Over the years, archeologists have unearthed several royal tomb complexes in the Dra' Abu el-Naga' necropolis near Luxor, Egypt. However, the occupant of a 3,500-year-old wooden coffin, recently discovered in the region by a Spanish-Egyptian team, was not a pharaoh or an important royal official, but a mysterious teenager adorned with precious jewelry.
The scientists, led by Dr. José M. Galán of the Spanish National Research Council, estimate that the young girl, who was lying on her side, was between 15 and 16 years old when she died. While the body, which was covered in thin sheets, was too decomposed to determine the girl's identity and cause of death, her beautiful ornaments were in pristine condition.
They include two spiral copper-plated earrings, two rings made from bone and blue glass respectively, and four necklaces of varying lengths fastened together with a faience, or ceramic clip. Two necklaces are made of glossy ceramic beads with a bright blue finish, while the third comprises blue ceramic beads and green glass beads. Though they are all exquisite, it is the fourth necklace that impressed Galán the most. Made using 75 pieces of carved semi-precious stones like amethyst, carnelian, and amber, it features several amulets, including one depicting Horus, the Egyptian god of the sky.
The researchers speculate that the jewels, which provide evidence of the intricate ancient Egyptian craftsmanship, were most likely part of the young woman's bridal accessories. However, Galán says, "The richness of the trousseau for such a young person and with a relatively modest coffin is surprising."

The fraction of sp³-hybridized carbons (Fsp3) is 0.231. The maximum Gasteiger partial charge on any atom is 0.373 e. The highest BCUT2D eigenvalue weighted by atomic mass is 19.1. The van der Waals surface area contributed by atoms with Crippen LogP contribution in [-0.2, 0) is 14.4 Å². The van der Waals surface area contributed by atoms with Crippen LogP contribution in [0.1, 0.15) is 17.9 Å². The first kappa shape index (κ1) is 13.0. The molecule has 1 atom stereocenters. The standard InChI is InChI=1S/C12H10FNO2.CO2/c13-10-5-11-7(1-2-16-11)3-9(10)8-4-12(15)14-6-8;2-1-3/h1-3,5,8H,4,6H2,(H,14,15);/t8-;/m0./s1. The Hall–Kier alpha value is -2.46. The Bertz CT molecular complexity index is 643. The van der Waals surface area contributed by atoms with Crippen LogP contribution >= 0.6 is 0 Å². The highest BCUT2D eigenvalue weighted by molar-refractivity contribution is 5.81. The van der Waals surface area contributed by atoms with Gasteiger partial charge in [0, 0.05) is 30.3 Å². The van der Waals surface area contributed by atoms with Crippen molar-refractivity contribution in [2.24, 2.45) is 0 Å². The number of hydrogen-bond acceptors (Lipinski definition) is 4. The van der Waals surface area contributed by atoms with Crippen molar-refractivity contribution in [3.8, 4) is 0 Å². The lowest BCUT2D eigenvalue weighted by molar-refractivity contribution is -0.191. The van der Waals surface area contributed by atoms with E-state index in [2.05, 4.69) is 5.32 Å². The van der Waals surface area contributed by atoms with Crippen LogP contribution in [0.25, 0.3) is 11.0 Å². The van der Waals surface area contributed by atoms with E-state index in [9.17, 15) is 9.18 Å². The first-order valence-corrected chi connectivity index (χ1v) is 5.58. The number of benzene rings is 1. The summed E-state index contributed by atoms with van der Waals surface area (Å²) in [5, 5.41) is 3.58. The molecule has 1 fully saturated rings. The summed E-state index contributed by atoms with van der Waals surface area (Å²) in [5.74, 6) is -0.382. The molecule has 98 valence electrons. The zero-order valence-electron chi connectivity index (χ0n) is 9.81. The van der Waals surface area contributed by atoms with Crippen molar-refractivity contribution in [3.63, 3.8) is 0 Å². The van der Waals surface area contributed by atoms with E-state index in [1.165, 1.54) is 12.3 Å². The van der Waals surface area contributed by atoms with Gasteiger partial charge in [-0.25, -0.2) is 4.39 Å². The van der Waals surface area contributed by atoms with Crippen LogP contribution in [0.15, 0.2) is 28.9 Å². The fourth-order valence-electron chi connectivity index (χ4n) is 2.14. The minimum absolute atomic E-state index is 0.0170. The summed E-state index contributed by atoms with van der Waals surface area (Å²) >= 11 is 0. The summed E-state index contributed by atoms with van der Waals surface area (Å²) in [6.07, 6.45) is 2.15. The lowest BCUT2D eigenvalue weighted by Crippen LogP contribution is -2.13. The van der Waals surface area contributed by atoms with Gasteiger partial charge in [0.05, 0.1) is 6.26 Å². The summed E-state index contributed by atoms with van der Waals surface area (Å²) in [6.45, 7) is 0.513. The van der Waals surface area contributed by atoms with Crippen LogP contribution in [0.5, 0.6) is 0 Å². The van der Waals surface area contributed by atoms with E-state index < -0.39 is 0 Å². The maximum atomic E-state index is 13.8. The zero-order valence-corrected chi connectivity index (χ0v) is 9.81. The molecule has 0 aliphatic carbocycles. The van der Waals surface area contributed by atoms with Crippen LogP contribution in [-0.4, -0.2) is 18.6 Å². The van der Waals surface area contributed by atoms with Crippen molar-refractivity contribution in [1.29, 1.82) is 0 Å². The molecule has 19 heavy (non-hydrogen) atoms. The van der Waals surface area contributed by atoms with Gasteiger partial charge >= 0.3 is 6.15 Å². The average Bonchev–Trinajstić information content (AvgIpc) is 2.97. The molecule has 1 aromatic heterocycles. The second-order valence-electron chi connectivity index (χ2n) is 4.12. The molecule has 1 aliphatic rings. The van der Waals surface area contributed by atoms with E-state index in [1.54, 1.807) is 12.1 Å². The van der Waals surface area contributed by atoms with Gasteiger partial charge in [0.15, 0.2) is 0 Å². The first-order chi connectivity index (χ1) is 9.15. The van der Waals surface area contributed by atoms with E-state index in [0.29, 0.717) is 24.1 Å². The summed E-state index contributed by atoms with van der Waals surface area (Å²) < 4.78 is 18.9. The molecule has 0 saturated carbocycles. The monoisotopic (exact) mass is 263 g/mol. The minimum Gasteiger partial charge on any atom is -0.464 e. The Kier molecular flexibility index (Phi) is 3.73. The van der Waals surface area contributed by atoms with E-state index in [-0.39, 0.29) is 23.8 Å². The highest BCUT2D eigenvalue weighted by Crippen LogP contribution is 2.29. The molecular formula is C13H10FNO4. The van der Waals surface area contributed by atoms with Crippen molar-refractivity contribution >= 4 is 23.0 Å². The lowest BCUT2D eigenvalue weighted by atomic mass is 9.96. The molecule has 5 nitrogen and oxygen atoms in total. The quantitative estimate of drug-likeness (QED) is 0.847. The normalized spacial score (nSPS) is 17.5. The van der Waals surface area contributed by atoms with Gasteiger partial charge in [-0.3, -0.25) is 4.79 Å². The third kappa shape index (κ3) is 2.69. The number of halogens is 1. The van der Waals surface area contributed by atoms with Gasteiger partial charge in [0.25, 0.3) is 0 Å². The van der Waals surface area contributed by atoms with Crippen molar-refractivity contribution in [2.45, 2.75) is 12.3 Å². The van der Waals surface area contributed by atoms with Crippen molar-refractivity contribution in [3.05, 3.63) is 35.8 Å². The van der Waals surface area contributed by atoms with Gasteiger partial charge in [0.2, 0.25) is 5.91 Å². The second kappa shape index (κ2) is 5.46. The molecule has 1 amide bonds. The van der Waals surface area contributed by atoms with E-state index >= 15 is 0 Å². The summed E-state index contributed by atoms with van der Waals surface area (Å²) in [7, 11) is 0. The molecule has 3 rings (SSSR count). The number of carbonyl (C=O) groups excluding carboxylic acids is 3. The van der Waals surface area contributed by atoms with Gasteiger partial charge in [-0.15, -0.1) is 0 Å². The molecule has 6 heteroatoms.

Also perplexing is the coffin's location on the ground close to the tomb chapel of Djehuty, a general under the ancient Egyptian King Thutmose III (1508-1458 BC). Galán says, "To date, a dozen coffins have been found on the site left unprotected on the ground, which is unusual."
The archeologists believe the abandoned tombs were unearthed by grave robbers, who were forced to flee the scene before they could steal the precious artifacts inside. This explains why the ancient teenager's jewelry remained untouched.
The tomb, revealed on Egypt's Ministry of Tourism and Antiquities Facebook page on April 24, 2020, is among several exciting discoveries, which also include a 4,000-year-old funerary complex, made by Galán's team under the Djehuty Project. Now in its 19th year, the Spanish-Egyptian collaboration aims to excavate, restore, and publish works on the Dra' Abul el-Naga' Necropolis and other similar sites, to gain a better understanding of life in ancient Egypt during the 17th and 18th centuries.
Resources: Ministry of antiquities & tourism/Facebook, Smithsonian.com, ancient-origins.net